filed complaints over “forced consent” against Google, Instagram, WhatsApp and Facebook

Forced consent on an Android phone

Privacy à la “take it or leave it”? The new General Data Protection Regulation (GDPR) which came into force today at midnight is supposed to give users a free choice, whether they agree to data usage or not. The opposite feeling spread on the screens of many users: tons of “consent boxes” popped up online or in applications, often combined with a threat that the service can no longer be used if users do not consent. On the first day of GDPR has therefore filed four complaints against Google (Android), Facebook, WhatsApp and Instagram over “forced consent”.

Original Complaints, as filed:

Overview of the complaints. Very similar complaints were field with four authorities, to enable European coordination. In addition to the four authorities at the residence of the users, the Irish Data Protection Commissioner (link) will probably get involved in the cases too, as the headquarter of the relevant companies is in Ireland in three cases.

GDPR prohibits “bundling” The GDPR prohibits such forced consent and any form of bundling a service with the requirement to consent (see Article 7(4) GDPR). Consequently access to services can no longer depend on whether a user gives consent to the use of data. On this issue a very clear guideline of the European data protection authorities has already been published in November 2017 (link).

Separation of necessary & unnecessary data usage. An end of “forced consent” does not mean that companies can no longer use customer data. The GDPR explicitly allows any data processing that is strictly necessary for the service – but using the data additionally for advertisement or to sell it on needs the users’ free opt-in consent. With this complaint we want to ensure that GDPR is implemented in a sane way: Without just moving towards “fishing for consent”.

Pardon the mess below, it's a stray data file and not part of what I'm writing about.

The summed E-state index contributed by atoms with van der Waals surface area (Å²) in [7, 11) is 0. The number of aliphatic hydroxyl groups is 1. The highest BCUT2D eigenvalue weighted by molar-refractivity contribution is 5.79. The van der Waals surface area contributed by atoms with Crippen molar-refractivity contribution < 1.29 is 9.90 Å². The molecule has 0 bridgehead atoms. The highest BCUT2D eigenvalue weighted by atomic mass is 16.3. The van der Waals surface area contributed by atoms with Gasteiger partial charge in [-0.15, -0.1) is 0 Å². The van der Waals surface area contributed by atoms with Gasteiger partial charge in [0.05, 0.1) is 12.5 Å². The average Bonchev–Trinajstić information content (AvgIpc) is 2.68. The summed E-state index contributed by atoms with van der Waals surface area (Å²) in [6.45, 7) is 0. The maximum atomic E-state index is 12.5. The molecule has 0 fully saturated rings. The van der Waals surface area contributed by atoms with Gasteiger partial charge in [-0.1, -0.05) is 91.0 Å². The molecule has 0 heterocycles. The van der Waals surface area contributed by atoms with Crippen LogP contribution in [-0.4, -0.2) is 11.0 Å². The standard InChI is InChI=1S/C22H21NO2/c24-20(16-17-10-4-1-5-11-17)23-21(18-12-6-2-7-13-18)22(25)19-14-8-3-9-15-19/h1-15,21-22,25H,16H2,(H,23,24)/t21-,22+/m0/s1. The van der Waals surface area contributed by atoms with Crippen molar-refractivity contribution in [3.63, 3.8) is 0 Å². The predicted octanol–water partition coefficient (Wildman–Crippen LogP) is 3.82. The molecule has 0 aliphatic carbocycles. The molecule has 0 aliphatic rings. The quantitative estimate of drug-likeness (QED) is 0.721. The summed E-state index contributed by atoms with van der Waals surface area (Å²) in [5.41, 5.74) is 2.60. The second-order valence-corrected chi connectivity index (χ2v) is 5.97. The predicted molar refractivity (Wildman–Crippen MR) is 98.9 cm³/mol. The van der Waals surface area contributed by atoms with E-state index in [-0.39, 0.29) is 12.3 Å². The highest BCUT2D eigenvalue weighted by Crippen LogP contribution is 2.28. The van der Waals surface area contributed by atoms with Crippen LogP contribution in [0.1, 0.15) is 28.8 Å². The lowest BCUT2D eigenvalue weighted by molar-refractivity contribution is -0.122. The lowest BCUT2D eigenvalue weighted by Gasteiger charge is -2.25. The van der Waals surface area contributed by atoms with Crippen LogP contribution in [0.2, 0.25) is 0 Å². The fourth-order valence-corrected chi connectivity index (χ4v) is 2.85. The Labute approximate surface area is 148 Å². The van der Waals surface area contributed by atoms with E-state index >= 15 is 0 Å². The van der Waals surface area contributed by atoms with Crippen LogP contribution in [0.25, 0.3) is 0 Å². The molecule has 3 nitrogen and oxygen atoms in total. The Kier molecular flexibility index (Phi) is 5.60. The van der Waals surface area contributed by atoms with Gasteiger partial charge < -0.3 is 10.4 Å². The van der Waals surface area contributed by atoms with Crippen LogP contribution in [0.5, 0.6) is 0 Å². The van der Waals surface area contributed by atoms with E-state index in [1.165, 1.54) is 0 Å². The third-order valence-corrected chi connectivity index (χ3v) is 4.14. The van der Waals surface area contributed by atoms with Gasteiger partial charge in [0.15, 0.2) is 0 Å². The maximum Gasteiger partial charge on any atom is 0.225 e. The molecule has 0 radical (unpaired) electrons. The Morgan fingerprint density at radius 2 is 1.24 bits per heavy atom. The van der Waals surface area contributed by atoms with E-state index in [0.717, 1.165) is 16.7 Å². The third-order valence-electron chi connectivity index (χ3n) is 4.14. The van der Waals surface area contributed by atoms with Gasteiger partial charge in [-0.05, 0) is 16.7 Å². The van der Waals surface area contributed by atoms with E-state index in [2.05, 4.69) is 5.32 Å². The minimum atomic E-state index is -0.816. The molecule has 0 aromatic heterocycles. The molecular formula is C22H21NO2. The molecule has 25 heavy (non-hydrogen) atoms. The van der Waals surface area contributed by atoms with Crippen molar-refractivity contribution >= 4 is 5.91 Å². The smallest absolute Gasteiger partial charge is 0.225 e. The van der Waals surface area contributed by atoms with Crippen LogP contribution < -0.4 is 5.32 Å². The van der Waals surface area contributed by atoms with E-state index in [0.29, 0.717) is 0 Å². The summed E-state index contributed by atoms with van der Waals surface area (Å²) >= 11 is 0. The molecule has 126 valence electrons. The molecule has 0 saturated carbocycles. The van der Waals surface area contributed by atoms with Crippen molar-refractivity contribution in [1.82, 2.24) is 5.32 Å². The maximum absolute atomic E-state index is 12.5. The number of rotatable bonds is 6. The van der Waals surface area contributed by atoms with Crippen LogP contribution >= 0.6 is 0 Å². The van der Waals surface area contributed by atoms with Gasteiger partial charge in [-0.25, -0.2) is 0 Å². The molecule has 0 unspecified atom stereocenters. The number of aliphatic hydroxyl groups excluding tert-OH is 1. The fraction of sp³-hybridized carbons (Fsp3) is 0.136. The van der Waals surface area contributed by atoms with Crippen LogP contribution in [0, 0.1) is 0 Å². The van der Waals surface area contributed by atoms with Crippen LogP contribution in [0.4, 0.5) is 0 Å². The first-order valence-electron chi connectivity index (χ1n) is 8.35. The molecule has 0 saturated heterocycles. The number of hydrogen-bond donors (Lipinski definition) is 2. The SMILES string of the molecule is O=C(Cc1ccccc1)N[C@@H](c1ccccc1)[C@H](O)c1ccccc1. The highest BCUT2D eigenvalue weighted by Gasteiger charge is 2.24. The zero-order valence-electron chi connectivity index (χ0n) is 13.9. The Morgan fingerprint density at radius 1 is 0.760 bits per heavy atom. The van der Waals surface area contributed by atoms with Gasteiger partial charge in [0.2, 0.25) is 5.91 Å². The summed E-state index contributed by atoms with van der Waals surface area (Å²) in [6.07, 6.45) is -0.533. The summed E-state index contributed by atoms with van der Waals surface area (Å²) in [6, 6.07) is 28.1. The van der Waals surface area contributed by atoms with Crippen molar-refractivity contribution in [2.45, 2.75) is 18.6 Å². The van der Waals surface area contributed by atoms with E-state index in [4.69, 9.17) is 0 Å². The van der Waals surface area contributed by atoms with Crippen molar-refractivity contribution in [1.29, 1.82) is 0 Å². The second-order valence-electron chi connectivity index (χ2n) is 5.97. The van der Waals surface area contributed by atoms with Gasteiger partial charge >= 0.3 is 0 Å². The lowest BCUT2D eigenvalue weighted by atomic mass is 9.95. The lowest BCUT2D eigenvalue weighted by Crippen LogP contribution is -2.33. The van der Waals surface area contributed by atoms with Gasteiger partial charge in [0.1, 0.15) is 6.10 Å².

Putting an end to annoying pop-ups. If the complaints of are successful, it will also have a very practical effect: Annoying and obtrusive pop-ups which are used to claim a user’s consent, should in many cases be a thing of the past.

Important for SMEs. The fight against forced consent is also important for small and local companies, which usually cannot force their customers to agree to policies – other than big online monopolies.

Billion penalties, but will GDPR show teeth? These first complaints will also be a crucial test of the law: with a penalty of 4% of global revenue, Google or Facebook would have to pay more than a billion Euros for violating the law. Currently we do not expect that DPAs will use the full penalty powers, but we would expect a reasonable penalty, given the obvious violation. gets privacy on your phone. Article 80 of the GDPR foresees that data subjects (in this case users from France, Belgium, Austria and Germany) can be represented by a non-profit association, as individual users are usually unable to file the relevant legal complaints. In this case all four users are represented by the non-profit

Next topics for The complaints about “forced consent” are the first action of the newly founded organization The Center for Digital Rights is already planning further complaints about the illegal use of user data for advertising purposes or “fictitious consent”.